As you start off the new year and plan your health care budget we wanted to pass along a couple of definitions and some considerations as you head into this new year.
First some definitions:
The IRS defines Cafeteria Plans as:
A cafeteria plan is a separate written plan maintained by an employer for employees that meets the specific requirements of and regulations of section 125 of the Internal Revenue Code. It provides participants an opportunity to receive certain benefits on a pretax basis. Participants in a cafeteria plan must be permitted to choose among at least one taxable benefit (such as cash) and one qualified benefit.
A qualified benefit is a benefit that does not defer compensation and is excludable from an employee’s gross income under a specific provision of the Code, without being subject to the principles of constructive receipt. Qualified benefits include the following:
- Accident and health benefits (but not Archer medical savings accounts or long-term care insurance)
- Adoption assistance
- Dependent care assistance
- Group-term life insurance coverage
- Health savings accounts, including distributions to pay long-term care services
The IRS states Constructive Receipt is: Income is constructively received when an amount is credited to your account or made available to you without restriction. You do not need to have possession of it. If you authorize someone to be your agent and receive income for you, you are considered to have received it when your agent receives it. Income is not constructively received if your control of its receipt is subject to substantial restrictions or limitations.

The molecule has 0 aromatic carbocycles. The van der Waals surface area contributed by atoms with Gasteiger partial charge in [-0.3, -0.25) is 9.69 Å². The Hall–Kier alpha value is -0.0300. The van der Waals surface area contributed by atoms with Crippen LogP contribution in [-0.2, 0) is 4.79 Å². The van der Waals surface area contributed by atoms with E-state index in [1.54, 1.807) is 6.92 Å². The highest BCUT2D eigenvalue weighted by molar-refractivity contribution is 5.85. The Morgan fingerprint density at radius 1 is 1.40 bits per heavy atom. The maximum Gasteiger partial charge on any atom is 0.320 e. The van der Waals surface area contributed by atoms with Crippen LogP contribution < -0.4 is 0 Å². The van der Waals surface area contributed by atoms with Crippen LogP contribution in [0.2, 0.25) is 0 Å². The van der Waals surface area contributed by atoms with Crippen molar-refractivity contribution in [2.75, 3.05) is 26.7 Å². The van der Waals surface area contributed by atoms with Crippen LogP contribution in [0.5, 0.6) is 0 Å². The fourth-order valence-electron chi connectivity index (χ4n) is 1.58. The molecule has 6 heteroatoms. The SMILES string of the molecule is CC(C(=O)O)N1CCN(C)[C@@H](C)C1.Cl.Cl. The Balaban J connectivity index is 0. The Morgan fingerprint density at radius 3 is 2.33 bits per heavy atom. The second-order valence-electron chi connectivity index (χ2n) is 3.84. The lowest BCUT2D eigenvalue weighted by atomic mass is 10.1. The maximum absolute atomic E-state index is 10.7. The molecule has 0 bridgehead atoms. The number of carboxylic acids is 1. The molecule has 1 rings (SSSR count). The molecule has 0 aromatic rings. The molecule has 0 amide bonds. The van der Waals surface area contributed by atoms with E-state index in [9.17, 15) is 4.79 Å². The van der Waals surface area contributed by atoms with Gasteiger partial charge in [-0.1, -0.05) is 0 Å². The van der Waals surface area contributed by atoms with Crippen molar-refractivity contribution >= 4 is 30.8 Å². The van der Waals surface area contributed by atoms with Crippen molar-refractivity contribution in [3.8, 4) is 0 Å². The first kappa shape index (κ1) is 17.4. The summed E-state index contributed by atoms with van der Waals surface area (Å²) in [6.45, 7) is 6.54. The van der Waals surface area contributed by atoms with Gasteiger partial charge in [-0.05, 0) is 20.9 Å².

Why do we care?
In a recent article posted on Flexiblebenefit.com we care because at times, employers offer cash payments to their employees who choose not to sign up for employer health insurance coverage. These cash payments are taxable to employees who waive the coverage but employees who elect the coverage may also be liable for the taxed on a cash payment that they did not receive. This is where constructive receipt comes into play. By definition, employees may need to consider the amount of the cash payment as income because the person has control over the money even though they did not take the money. Control exists because the employee has the option to waive the coverage in return for a cash payout. That is Constructive Receipt. The money would have to be recorded as income and treated generally like a cash bonus. Employers will need to withhold the appropriate payroll taxes as if the bonus was paid. This will need to be reflected in the employee’s W2 that may have already been sent to the employees.
Can this be avoided?
Yes – This can be avoided if the employer makes the cash payment available through a Cafeteria Plan. If the employer sets up their health care coverage under a Cafeteria Plan, then the employ has a choice between taking a plan or taking the cash payout. If the employer offers a cafeteria plan then employees that take advantage of that coverage may do so tax-free according to flexiblebenefit.com. The key to this working is to make sure that the Cafeteria Plan documentation addresses this so that the tax implications can be avoided.
Please contact our office if you have any questions or wish to inquire about Cafeteria Plans or other ways you can protect your employees and offer best practice health coverage.